Talk about the feature of Uganda's Stock Markets - Aug 2013
Mr Blessing Nshaho is the CEO of Asset Business Solutions Ltd, a finance; asset management; and human resource advisory firm. He spoke to Peter Nyanzi about the business environment, investment and development prospects in Uganda.
Briefly, what is your reading of Uganda's securities and capital markets prospects?
Our capital market has developed over the years. The Capital Markets Authority (CMA) approved the setting up of the Uganda Securities Exchange (USE) in 1997 as the only approved securities exchange in Uganda. Since then, we have had 16 companies listing their shares on the USE with a total market capitalization of Shs 12.8 trillion by 2010; prior to the Umeme listing.
I can only see more listings, especially of the oil and gas companies in the near future to enable local participation in the sector. This can only be good for our capital market prospects and for the economy.
Some people say that the product portfolio on Uganda's capital market is too limited to spur the industry. What is your take on that?
Currently, ordinary shares, corporate bonds and government bonds are traded on the USE. Although, the official USE product portfolio also includes treasury bills, preference shares, commercial paper and asset backed securities.
Compared to the Nairobi Securities Exchange (NSE), which has 60 listed companies, and a market capitalization of UShs 51.3 trillion; I would say that Uganda has a decent product portfolio because Kenya, which has a more developed capital market, mainly trades the same ordinary shares, corporate bonds and government bonds on the NSE.
I believe that this question centers around the fact that Uganda mainly depends on MSMEs for its economic growth, and such players do not have the ability to raise public finance via the USE.
Now that the USE has introduced the Growth Enterprise Market Segment (GEMS) to replace the unsuccessful Alternative Investment Market that was introduced in 1993; it will enable SMEs to participate in the securities exchange. The rules under the GEMS are more reasonable for SMEs, and with the right marketing strategy and awareness campaigns, the GEMS should enable more companies to raise public finance.
What do you see as the main challenges facing the industry in Uganda compared to other markets say Kenya and South Africa?
I think low education and literacy levels of entrepreneurs and local investors are the main challenges. Kenya and South Africa have had stable and growing capital markets for a long period of time due to their high education and literacy levels. Entrepreneurs in Uganda do not understand how capital markets work and there is no government or private sector program in place to provide the required information that these entrepreneurs need.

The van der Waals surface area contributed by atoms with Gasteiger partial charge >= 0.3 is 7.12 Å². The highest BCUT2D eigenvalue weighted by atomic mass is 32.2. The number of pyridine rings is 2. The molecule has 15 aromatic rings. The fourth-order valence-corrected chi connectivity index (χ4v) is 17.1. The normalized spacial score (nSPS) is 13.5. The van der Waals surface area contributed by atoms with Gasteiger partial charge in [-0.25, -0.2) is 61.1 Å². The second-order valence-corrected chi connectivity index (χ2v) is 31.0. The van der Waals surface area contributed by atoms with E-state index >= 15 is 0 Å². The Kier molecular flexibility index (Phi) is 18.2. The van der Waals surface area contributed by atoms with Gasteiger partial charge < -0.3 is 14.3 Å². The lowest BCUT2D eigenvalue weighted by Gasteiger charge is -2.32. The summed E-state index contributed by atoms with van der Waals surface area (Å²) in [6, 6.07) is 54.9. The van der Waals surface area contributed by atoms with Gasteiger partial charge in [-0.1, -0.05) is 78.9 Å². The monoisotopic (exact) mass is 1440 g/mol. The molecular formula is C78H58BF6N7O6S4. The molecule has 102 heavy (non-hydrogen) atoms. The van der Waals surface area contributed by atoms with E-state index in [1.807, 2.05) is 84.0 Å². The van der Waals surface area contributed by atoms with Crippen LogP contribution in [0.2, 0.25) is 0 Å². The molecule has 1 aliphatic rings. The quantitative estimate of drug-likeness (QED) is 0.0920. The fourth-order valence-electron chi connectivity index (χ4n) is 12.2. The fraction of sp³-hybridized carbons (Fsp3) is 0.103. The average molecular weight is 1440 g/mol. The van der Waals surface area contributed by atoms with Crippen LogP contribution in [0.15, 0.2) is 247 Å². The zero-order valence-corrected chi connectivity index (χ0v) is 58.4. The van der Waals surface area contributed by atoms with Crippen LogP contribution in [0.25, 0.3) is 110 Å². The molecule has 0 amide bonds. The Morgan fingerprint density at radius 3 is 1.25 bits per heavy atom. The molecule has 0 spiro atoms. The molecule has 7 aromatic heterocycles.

Also, due to the tax laws that do not favour MSME growth; most SMEs do not want to share information regarding their business finance because of fear of being penalized by the taxman.
What should be done to address some of these challenges in the short term?
For existing SMEs, the CMA and USE need to demystify how public finance works. Adverts need to be placed on TV, in newspapers, on billboards and on their websites with well structured FAQs to explain in simple language how SMEs can raise public finance through the GEMS. Free public seminars for SMEs with brief presentations and long Q&A sessions with the appropriate variety of panel members/advisors would also work well.
In order to develop raising public finance as a culture in the future, entrepreneurship should be mandated as a course at 'O' Level, 'A' Level and at University. The curriculum should be developed in such a manner that anyone studying any course should be taught the practical basics of how to start and run a business and how to raise finance privately and from the public. This goes to addressing the challenges we face at the very core of our current ineffective education system.
The issue of limited human resources and skills in the sector has also been highlighted. What are we not doing right?
There is no course tailored towards developing such skills. In the US for example, they have the Financial Industry Regulatory Authority (FIRA), which administers the Series 7 exams that were developed by the New York Stock Exchange as a qualification for stock brokers. This provides industry professionals with the required skills for advising investors.
The CMA needs to learn from the FIRA and develop a series of qualifications/exams that will enable human resources within the sector to obtain the skills and knowledge they require to provide companies/investors/SMEs with appropriate advice on accessing public finance through the securities market.